…Had a medical at school. Eeeuuchh…
This was the moment, though I didn’t record it in my diary, that I was informed of something that (cue grown-up Kevin Arnold voiceover) changed my life – utterly.
Medicals at my primary school were held in an unpleasantly musty and forever over-heated room adjacent to the stationery cupboard. To reach it you had to go up a staircase that could only be accessed via the staff room, a domain pupils were normally forbidden from even glimpsing through a crack in the sliding door.
Hence the whole endeavour was already loaded with uneasy, lonely significances, and that was before you even got the the part where you had to strip down to your underwear*.
On this occasion, along with all the usual probing and poking, our hearing and eyesight were also being appraised.
My ears were considered fine, though as it turned out events early the following year would prove traumatically otherwise.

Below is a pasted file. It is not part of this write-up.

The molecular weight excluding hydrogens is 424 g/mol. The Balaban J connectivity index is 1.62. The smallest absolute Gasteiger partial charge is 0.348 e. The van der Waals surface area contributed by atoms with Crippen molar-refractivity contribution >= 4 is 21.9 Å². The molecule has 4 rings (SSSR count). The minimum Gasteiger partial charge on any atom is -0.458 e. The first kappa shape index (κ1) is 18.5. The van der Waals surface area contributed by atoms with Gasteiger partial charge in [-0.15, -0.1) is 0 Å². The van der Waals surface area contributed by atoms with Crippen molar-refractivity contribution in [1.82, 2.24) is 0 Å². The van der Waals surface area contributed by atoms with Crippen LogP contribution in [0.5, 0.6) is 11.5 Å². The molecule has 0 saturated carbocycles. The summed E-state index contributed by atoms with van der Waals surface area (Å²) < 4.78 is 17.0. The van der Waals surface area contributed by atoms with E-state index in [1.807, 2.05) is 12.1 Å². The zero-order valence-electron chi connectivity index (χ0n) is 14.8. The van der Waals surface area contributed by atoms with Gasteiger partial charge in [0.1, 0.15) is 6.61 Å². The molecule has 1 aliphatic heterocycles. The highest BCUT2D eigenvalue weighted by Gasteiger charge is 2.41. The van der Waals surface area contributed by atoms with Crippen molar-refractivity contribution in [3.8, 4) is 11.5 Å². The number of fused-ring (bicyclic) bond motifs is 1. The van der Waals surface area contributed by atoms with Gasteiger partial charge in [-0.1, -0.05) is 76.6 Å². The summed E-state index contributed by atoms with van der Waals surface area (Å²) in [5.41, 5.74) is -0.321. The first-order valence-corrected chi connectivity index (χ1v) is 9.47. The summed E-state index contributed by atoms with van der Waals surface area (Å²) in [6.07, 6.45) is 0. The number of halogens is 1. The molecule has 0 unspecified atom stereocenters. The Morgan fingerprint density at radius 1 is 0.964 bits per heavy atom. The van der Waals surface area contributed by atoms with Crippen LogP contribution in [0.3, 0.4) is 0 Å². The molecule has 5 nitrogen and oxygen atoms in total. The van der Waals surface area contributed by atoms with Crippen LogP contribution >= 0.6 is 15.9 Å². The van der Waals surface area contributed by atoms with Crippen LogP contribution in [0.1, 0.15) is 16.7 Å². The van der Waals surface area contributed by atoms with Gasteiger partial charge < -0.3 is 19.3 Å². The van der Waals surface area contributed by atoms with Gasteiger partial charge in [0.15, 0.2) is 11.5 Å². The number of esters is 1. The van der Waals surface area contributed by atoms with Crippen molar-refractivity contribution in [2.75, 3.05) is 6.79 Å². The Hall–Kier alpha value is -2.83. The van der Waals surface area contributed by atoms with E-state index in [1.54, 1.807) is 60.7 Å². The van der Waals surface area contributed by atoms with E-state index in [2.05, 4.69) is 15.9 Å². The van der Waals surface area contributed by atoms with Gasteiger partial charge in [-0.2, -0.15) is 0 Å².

It was my eyesight, however, that prompted the nurse to deliver a piece of news that has informed and influenced my life ever since.
I’d done OK on the reading-letters-off-a-piece-of-card-on-the-far-wall test, even making it to the bottom line. But I’d had real difficulty with some of the identifying-the-numeral-hidden-within-a-pattern-of-coloured-dots tests, and it was this which led the nurse to (a little too triumphantly, I felt) announce that I was colour-blind.
“What?” I think I said, rather pathetically.
“You are colour-blind. Partially colour-blind, to be precise.”
I remember crinkling my nose in confusion.
“It means you cannot tell your reds from your greens, dear.”
“But I can,” I insisted.
“You may think you can, but you cannot. And I’m afraid this will have consequences for you in later life.”
“I’m afraid it means that…”
I stared at the nurse, trying not to look too aghast.
“I’m afraid it means that you will never be able to be a fighter pilot.”
I hurried away from that place, believing I had got away lightly.
Ever since then, whenever I have mentioned my colour-blindness to friends or colleagues, the response has almost without exception been: “Does that mean the grass looks red?”
*I can’t imagine this is allowed to take place today. Yet at the time it merely seemed an inconvenience or a bit humiliating, and not suggestive of anything seedy or corrupting.